Today, April 12, 2018, is the 11th anniversary of my photography studio. My concentration on headshots and business portraits continues to expand as the solid core of my business. As such, I frequently read articles about the importance of headshots. While I’ve posted similar blog posts on this topic, there’s one topic I’ve not really addressed in these posts. Almost as important as “why should I get a headshot” are the questions of “what do I wear” and “how do I use my headshots”. I want to remedy this oversight today.
One of my favorite bloggers on subjects related to the importance of professional photography is Camille Wright Felton. She conducted an interview for LinkedIn a while back with Kristina Moore, who is the editor of the Corporate Fashionista blog. Below is the brief interview on what to wear and how to use your headshots that should help in making wardrobe and accessory choices when it’s time to book your headshot session.
Camille –There’s plenty of research showing that social media profiles with pictures get more attention than profiles without pictures. How important do you think what a woman wears is?
Kristina Moore: It is crucial. In a matter of seconds, your profile image provides an instant impression of who you are and what you’re all about without saying a word. What you wear can highlight whether or not your personal or professional style is modern or outdated. It’s to be expected that the observer may then wonder if the ideas and abilities you bring to the table are also modern or outdated. You’ve got an opportunity, so it’s important to make the most of it. What you specifically should wear depends on several factors, including whether or not you’re going for an up-close tight shot or a distance shot.
Camille — How much of a difference should there be, if any, between what someone wears on a day-to-day basis, and what she wears to have professional headshots taken?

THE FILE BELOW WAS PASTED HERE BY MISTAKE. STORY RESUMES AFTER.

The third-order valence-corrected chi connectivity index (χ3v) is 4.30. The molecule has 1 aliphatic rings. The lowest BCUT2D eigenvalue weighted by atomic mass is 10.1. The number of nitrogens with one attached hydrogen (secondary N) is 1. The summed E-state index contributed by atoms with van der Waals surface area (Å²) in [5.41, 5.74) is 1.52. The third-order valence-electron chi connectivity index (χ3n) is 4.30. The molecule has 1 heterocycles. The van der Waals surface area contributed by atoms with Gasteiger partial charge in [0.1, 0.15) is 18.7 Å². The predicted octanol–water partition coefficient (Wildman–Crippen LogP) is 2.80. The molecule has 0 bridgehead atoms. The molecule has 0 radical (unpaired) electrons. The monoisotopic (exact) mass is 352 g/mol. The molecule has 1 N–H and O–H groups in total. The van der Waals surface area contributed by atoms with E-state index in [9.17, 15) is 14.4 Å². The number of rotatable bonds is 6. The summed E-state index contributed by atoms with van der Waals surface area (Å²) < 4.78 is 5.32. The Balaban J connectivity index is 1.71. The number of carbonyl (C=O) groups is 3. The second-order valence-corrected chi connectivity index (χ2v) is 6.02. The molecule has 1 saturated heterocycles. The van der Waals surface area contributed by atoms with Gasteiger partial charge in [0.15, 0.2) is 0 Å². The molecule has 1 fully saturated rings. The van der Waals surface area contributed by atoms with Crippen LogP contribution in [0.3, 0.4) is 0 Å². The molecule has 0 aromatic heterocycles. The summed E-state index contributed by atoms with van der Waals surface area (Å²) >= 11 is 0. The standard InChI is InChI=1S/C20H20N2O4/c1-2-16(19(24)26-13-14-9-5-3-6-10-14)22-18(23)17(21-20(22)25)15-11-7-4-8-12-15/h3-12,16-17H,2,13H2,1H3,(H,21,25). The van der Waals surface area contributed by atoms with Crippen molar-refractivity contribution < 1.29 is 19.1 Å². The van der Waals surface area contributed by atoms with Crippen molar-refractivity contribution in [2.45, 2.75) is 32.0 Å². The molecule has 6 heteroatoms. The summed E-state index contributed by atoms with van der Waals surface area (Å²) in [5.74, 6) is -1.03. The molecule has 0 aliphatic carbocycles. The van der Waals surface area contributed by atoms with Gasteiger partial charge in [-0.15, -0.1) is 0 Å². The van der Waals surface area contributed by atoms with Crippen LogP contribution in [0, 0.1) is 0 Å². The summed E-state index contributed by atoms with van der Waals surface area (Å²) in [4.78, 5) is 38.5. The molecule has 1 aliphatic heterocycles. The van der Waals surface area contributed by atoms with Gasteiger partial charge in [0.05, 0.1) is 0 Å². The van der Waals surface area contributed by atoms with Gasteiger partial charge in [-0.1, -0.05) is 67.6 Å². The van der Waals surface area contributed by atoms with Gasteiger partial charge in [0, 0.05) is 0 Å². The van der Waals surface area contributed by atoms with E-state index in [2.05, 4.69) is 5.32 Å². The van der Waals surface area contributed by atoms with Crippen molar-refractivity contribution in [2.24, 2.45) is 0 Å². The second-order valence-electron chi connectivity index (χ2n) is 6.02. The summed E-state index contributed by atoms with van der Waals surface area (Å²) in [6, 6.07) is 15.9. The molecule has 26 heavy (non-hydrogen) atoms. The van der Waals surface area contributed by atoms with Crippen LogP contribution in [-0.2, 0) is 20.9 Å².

Kristina Moore — There doesn’t have to be much of difference at all. Truly, it’s all about taking control of where you wish to direct viewers’ attention no matter if that’s in person or in a photograph. If your goal is to direct attention towards your face, then the shape of your neckline, the color or prints/patterns you select, even the jewelry you wear play a role.
Camille — How should you strike a balance between keeping focus on your face by minimizing jewelry and accessories, but maintaining your personal brand if you’re known for dangling earrings or colorful, quirky glasses?
Kristina Moore — The trick is to limit the number of focal points you’re asking viewers to pay attention to. I recommend three at most to create a visually balanced shot. This style strategy makes your trademark piece an asset rather than a distraction. For example, trademark eyeglasses + small, pronounced earrings + colorful blouse; dramatic earrings + trademark bold lip + open neck top; or trademark necklace(s) + graphic eye makeup + sleek hairstyle.
Camille — With all the different social media sites available, do you think it’s important to have a different look for different internet venues?
Kristina — I think a consistent look is key. Viewers, buyers, potential employers, and so on want to connect with you…a consistent look can help with this on virtual platforms. I recommend having the same profile image for each of the different social media channels your target audience visits.
Camille — I recommend to clients to bring two to three outfits to wear for photo sessions with me. If you were putting together a ‘what to wear’ list for a session, what would you include?
Kristina — It all depends on who they are and the purpose for the photo shoot. If it’s for a LinkedIn profile shot and the subject is looking for work or clients in a conservative field, then I would suggest they bring a fitted classic blazer with narrow lapels paired with a moderate scoop neck top in a personally flattering color or a fitted sheath dress with color-contrasting piping details. It’s all very personalized. The overall idea is to think about what you want to visually communicate to your audience and combine that with strategic style pieces that authentically express yourself and your mission.
These are all great tips. Most of my clients wind up posting their headshots on LinkedIn and/or Facebook. It is critical to make that great first impression. At STP Images, we help you create immediate, positive and lasting impact. STP Images can also come to your office and shoot 1 to 50 employees in a day. Take a look at a few of our recent headshot samples below and then call the studio to book your headshot session TODAY!